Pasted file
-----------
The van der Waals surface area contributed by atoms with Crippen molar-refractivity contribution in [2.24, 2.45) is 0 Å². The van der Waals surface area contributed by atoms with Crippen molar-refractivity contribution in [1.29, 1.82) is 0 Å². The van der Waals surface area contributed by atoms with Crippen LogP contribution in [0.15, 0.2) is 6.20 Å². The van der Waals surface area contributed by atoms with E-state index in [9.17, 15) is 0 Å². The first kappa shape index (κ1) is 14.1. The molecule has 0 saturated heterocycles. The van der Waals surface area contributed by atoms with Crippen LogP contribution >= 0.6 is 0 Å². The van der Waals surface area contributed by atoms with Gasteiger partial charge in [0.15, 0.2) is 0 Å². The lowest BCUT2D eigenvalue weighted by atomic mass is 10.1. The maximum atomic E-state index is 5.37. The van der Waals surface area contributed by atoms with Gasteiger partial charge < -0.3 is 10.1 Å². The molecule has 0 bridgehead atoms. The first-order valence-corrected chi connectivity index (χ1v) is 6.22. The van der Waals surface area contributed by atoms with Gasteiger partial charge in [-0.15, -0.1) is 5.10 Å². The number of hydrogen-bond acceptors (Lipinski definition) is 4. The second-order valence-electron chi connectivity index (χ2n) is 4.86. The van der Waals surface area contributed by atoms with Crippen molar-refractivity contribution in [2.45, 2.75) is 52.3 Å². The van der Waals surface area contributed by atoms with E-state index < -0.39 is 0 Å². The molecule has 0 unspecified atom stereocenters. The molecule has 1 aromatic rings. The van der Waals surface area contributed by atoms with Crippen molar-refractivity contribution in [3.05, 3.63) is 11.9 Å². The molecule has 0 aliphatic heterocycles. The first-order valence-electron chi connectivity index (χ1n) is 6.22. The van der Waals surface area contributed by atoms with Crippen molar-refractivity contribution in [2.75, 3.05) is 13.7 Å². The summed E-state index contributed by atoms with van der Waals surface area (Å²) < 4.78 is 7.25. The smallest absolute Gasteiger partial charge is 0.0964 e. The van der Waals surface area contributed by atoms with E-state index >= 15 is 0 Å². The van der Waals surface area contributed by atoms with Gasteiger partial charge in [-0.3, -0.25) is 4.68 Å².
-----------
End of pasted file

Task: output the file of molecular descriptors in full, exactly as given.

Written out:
The van der Waals surface area contributed by atoms with Crippen molar-refractivity contribution in [2.24, 2.45) is 0 Å². The van der Waals surface area contributed by atoms with Crippen molar-refractivity contribution in [1.29, 1.82) is 0 Å². The van der Waals surface area contributed by atoms with Crippen LogP contribution in [0.15, 0.2) is 6.20 Å². The van der Waals surface area contributed by atoms with E-state index in [9.17, 15) is 0 Å². The first kappa shape index (κ1) is 14.1. The molecule has 0 saturated heterocycles. The van der Waals surface area contributed by atoms with Crippen LogP contribution >= 0.6 is 0 Å². The van der Waals surface area contributed by atoms with Gasteiger partial charge in [0.15, 0.2) is 0 Å². The lowest BCUT2D eigenvalue weighted by atomic mass is 10.1. The maximum atomic E-state index is 5.37. The van der Waals surface area contributed by atoms with Gasteiger partial charge < -0.3 is 10.1 Å². The molecule has 0 bridgehead atoms. The first-order valence-corrected chi connectivity index (χ1v) is 6.22. The van der Waals surface area contributed by atoms with Gasteiger partial charge in [-0.15, -0.1) is 5.10 Å². The number of hydrogen-bond acceptors (Lipinski definition) is 4. The second-order valence-electron chi connectivity index (χ2n) is 4.86. The van der Waals surface area contributed by atoms with Crippen molar-refractivity contribution in [2.45, 2.75) is 52.3 Å². The van der Waals surface area contributed by atoms with E-state index < -0.39 is 0 Å². The molecule has 0 unspecified atom stereocenters. The molecule has 1 aromatic rings. The van der Waals surface area contributed by atoms with Crippen molar-refractivity contribution in [3.05, 3.63) is 11.9 Å². The molecule has 0 aliphatic heterocycles. The first-order valence-electron chi connectivity index (χ1n) is 6.22. The van der Waals surface area contributed by atoms with Crippen molar-refractivity contribution in [2.75, 3.05) is 13.7 Å². The summed E-state index contributed by atoms with van der Waals surface area (Å²) < 4.78 is 7.25. The smallest absolute Gasteiger partial charge is 0.0964 e. The van der Waals surface area contributed by atoms with E-state index >= 15 is 0 Å². The van der Waals surface area contributed by atoms with Gasteiger partial charge in [-0.3, -0.25) is 4.68 Å².